What if I do not know which of my employers exposed me to asbestos?

Asbestos, the notorious material that has caused so much devastation in the lives of working people, was used widely in building and manufacturing processes. Generations of workers were exposed to the substance, often given little or no protection and developing serious and all too often fatal injuries later in life.

Many people exposed to asbestos may have come into contact with the material in a number of places – carpenters, for example, may have worked for several employers on different sites. In some cases, exposure to asbestos may have been indirect, as in the case of office staff working in factories where asbestos was being used.

At first, it can seem like a huge task to piece together all the places you were exposed but, with time and assistance, a definitive list can be drawn up.

Claiming compensation against several employers

The law recognises how difficult it can be to prove exactly how serious the level of asbestos exposure under each employer was and whether one particular period of exposure caused the condition. The usual position is that where several employers contributed to a worker's illness or injury, a claim can be brought against any one of them for the full amount. This can be very helpful where an asbestos injury victim is having trouble obtaining records of his employment at several jobs.

A change in the law – James Henaghan

A recent case in the High Court has made the position less certain. James Henaghan worked for six employers one after another, all of whom exposed him to asbestos. He had been employed in a variety of locations, including Trafford Park in Manchester and a Yorkshire hospital. He died after developing asbestos-induced lung cancer, and his son took on and fought his case.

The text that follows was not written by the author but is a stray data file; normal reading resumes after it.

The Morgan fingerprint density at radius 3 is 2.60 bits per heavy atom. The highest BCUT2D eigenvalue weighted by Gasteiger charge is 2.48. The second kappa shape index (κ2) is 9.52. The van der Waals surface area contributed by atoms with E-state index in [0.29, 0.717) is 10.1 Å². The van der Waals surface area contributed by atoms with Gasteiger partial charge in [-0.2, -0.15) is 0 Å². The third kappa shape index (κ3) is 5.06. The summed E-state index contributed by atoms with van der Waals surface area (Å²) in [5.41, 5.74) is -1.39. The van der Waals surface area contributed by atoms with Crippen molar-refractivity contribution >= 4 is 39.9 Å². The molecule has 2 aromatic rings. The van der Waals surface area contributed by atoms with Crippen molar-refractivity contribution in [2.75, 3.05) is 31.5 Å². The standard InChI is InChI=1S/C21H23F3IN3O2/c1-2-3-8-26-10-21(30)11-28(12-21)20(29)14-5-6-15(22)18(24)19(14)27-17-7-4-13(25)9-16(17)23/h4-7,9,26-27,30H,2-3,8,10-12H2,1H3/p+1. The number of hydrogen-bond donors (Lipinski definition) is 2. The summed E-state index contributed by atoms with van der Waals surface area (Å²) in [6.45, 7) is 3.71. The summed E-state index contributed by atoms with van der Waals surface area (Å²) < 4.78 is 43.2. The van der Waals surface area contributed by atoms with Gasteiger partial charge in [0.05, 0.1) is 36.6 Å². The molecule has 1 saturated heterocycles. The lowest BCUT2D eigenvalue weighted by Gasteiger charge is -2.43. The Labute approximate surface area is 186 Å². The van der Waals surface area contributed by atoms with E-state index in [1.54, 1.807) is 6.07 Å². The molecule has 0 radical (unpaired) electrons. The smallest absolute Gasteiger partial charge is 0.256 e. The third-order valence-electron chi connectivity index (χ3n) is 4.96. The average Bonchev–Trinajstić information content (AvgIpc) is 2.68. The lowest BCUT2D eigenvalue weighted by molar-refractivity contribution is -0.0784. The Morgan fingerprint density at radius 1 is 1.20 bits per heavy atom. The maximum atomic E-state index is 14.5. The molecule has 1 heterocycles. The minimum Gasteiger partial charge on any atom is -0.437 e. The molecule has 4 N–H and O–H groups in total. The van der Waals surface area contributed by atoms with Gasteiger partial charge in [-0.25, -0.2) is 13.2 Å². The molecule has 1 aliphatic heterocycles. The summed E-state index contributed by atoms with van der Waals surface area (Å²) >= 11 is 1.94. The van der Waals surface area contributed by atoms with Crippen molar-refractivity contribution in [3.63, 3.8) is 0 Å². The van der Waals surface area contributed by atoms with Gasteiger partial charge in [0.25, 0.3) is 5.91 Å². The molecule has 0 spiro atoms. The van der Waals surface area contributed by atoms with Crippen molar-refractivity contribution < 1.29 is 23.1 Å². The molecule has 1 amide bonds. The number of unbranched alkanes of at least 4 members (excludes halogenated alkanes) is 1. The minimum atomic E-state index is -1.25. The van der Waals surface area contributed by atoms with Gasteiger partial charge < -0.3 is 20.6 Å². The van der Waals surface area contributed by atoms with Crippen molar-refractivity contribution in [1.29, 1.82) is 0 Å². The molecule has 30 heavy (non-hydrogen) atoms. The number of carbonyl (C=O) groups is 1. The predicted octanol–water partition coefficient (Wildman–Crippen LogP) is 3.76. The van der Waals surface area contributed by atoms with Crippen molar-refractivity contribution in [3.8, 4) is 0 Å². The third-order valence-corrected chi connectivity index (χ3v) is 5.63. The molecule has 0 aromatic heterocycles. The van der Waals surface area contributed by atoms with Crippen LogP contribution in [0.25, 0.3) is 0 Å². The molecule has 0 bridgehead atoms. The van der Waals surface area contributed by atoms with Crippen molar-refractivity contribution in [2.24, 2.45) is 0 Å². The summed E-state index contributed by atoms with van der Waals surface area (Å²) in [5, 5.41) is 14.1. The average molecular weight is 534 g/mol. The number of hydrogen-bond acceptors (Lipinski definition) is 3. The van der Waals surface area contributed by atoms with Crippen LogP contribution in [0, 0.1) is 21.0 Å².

The records of Mr Henaghan's employment were often unclear, making it difficult to pinpoint precisely how much each of his employers had exposed him to asbestos. He had also worked on other jobs involving asbestos but these records were even more difficult to find, and the so the claim was simply against the six that could be properly evidenced.

The Court ruled that the six employers would have to pay Mr Henaghan's family a percentage of the total compensation he would have been awarded if he had made a claim against all the employers who had ever exposed him to asbestos, not just the six.

Put simply, Mr Henaghan would not get the full amount from any one of the employers, as was the previous law – each employer would only pay a limited amount. This Court of Appeal Decision is likely to be appealed.

Why is asbestos-induced lung cancer being under-reported?

The decision will led to quite different treatment of asbestos victims who have contracted lung cancer as opposed to mesothelioma. The current law, in the Compensation Act 2006, allows a claimant to recover 100% of his damages where he or she has contracted mesothelioma. This, now, is not the case with asbestos-related lung cancer following Mr Henaghan's case. 

Michelmores has been concerned for some time about asbestos-induced lung cancer being under-reported, meaning that negligence employers are escaping responsibility for exposing their workers to the deadly material. You can read our research on the effects of this problem:

Why is Asbestos-Injury Being Under-Reported?

Justice for asbestos victims

These changes represent a blow to asbestos victims, as it is now more difficult for an injured worker to recover the full amount of compensation to which they are entitled.

Kevin Finneran is a senior solicitor representing a number of people injured through asbestos exposure. He says:

'The tragedy of asbestos injury disease is only made worse by the fact that some of these employers, who allowed their workers to dice with death handling this material, are escaping responsibility for their actions. This is only a victory for insurers.

'Those seeking compensation face enough difficulties as it is – defunct employers, problems with obtaining evidence. We have always worked hard to get around these issues, and this judgement does nothing to help the victims get access to justice.

'One of the key principles of asbestos compensation has to be swift claims. A person diagnosed with asbestos-induced lung cancer or mesothelioma may have only months to live and should be able to recover all the compensation he or she is entitled to. This latest judgement just places another hurdle in the way.'

Permission to appeal the decision has been granted, meaning that the decision may yet be overturned.